11. One possibility, not discussed below, is that ATSI sued Knight in order to obtain access to discovery that would have been more difficult to obtain from a third-party. But such a tactic would expose ATSI to Rule 11 liability for presenting a complaint for an improper purpose under Rule 11(b)(1). See, e.g., In re Kunstler, 914 F.2d 505, 518 (4th Cir.1990) (“If a complaint is not filed to vindicate rights in court, its purpose must be improper.”).
12. If a Rule 11 violation is contained in a responsive pleading or dispositive motion, instead of a complaint, the rebuttable presumption is that an appropriate sanction is “an award to the opposing party of the reasonable attorneys' fees and other expenses incurred as a direct result of the violation.” 15 U.S.C. § 78u-4(c)(3)(A)(i).Under the statute, these presumptions “may be rebutted only upon proof by the party or attorney against whom sanctions are to be imposed that-(i) the award of attorneys' fees and other expenses will impose an unreasonable burden on that party or attorney and would be unjust, and the failure to make such an award would not impose a greater burden on the party in whose favor sanctions are to be imposed; or (ii) the violation of Rule 11(b) of the Federal Rules of Civil Procedure was de minimis.” 15 U.S.C. § 78u-4 (c)(3)(B).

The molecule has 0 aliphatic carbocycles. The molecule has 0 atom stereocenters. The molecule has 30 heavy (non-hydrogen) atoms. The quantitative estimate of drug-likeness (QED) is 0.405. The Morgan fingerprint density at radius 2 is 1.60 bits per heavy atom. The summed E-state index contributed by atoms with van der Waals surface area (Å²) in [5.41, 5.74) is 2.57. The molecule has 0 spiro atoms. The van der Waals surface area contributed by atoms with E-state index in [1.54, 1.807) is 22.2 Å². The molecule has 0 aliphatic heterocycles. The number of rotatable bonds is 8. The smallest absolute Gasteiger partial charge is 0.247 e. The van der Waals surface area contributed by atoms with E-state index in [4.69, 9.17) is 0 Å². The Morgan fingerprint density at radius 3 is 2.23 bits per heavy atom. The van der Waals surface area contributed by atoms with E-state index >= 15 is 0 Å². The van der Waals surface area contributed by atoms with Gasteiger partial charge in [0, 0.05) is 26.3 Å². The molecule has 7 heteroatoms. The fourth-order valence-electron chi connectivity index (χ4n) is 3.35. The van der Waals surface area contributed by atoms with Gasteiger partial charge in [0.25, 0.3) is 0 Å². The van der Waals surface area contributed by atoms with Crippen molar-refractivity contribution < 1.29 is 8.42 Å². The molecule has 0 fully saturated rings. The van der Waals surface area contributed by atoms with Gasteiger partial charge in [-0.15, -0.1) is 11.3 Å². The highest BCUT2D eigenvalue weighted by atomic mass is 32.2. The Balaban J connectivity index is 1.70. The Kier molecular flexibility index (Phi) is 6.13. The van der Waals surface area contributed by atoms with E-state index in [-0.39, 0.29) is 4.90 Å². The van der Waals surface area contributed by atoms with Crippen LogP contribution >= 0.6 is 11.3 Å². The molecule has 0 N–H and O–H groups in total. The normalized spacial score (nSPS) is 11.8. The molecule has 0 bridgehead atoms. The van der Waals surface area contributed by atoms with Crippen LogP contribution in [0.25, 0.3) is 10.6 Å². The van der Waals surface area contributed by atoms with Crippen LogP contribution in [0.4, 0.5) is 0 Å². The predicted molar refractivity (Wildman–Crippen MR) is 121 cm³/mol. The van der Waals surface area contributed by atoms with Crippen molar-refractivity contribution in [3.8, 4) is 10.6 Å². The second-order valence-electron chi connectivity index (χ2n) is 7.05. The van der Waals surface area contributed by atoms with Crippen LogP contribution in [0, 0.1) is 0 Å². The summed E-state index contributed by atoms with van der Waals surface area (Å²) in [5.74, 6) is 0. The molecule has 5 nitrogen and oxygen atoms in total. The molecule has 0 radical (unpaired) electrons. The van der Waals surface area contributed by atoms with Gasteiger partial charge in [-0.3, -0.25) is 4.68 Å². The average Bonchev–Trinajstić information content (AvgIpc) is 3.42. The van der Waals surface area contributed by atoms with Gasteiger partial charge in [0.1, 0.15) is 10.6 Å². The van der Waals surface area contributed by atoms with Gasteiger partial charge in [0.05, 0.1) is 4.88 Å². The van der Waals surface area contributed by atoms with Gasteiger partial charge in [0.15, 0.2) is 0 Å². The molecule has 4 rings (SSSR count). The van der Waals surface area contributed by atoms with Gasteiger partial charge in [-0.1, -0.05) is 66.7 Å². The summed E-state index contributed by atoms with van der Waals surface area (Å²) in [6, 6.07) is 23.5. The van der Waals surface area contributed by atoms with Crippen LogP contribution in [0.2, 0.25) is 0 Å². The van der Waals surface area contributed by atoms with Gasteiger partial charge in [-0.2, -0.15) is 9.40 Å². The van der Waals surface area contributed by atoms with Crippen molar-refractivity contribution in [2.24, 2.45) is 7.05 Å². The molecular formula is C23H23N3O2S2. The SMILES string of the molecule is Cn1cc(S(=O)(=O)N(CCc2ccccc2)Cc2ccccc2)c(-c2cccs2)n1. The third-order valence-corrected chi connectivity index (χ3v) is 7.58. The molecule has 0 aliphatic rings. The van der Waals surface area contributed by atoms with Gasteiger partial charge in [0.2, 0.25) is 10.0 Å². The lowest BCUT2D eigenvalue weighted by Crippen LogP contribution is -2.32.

13. The statutory notice in the PSLRA is an all-purpose reminder, whereas an opposing party may point to a specific aspect of a claim that it believes violates Rule 11.
14. Indeed, Knight did not waste much time in filing a motion to dismiss. Knight was served with the Third Amended Complaint on September 29, 2004, and filed its motion to dismiss on November 5, 2004.
15. The PSLRA's rebuttable presumption that an appropriate sanction is an award of the opposing party's fees (under § 78u-4 (c)(3)(A)(i) or (ii)) does not appear to preclude a court from imposing a greater sanction, with the remainder going to the court. This way, a district court may impose as great a monetary sanction as it deems necessary (in light of the seriousness of the Rule 11 violation), without impairing the defendant's incentive to act promptly to reduce overall litigation costs.
DENNIS JACOBS, Chief Judge: